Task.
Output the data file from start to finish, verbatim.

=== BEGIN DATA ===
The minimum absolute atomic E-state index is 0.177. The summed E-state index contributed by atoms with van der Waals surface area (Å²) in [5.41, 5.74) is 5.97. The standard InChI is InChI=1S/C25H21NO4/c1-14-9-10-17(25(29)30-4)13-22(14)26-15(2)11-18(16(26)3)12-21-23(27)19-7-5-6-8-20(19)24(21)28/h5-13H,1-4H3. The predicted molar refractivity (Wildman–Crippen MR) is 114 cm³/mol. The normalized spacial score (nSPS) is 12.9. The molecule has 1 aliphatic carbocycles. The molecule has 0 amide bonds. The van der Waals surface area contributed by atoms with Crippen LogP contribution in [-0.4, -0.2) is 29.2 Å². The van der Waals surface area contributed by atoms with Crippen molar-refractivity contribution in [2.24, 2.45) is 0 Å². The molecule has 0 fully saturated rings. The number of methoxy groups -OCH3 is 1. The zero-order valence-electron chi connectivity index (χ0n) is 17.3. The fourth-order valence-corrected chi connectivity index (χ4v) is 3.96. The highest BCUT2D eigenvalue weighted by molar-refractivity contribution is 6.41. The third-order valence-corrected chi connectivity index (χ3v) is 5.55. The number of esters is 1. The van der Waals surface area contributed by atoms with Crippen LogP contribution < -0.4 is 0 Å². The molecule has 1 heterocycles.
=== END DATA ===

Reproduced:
The minimum absolute atomic E-state index is 0.177. The summed E-state index contributed by atoms with van der Waals surface area (Å²) in [5.41, 5.74) is 5.97. The standard InChI is InChI=1S/C25H21NO4/c1-14-9-10-17(25(29)30-4)13-22(14)26-15(2)11-18(16(26)3)12-21-23(27)19-7-5-6-8-20(19)24(21)28/h5-13H,1-4H3. The predicted molar refractivity (Wildman–Crippen MR) is 114 cm³/mol. The normalized spacial score (nSPS) is 12.9. The molecule has 1 aliphatic carbocycles. The molecule has 0 amide bonds. The van der Waals surface area contributed by atoms with Crippen LogP contribution in [-0.4, -0.2) is 29.2 Å². The van der Waals surface area contributed by atoms with Crippen molar-refractivity contribution in [2.24, 2.45) is 0 Å². The molecule has 0 fully saturated rings. The number of methoxy groups -OCH3 is 1. The zero-order valence-electron chi connectivity index (χ0n) is 17.3. The fourth-order valence-corrected chi connectivity index (χ4v) is 3.96. The highest BCUT2D eigenvalue weighted by molar-refractivity contribution is 6.41. The third-order valence-corrected chi connectivity index (χ3v) is 5.55. The number of esters is 1. The van der Waals surface area contributed by atoms with Crippen LogP contribution < -0.4 is 0 Å². The molecule has 1 heterocycles.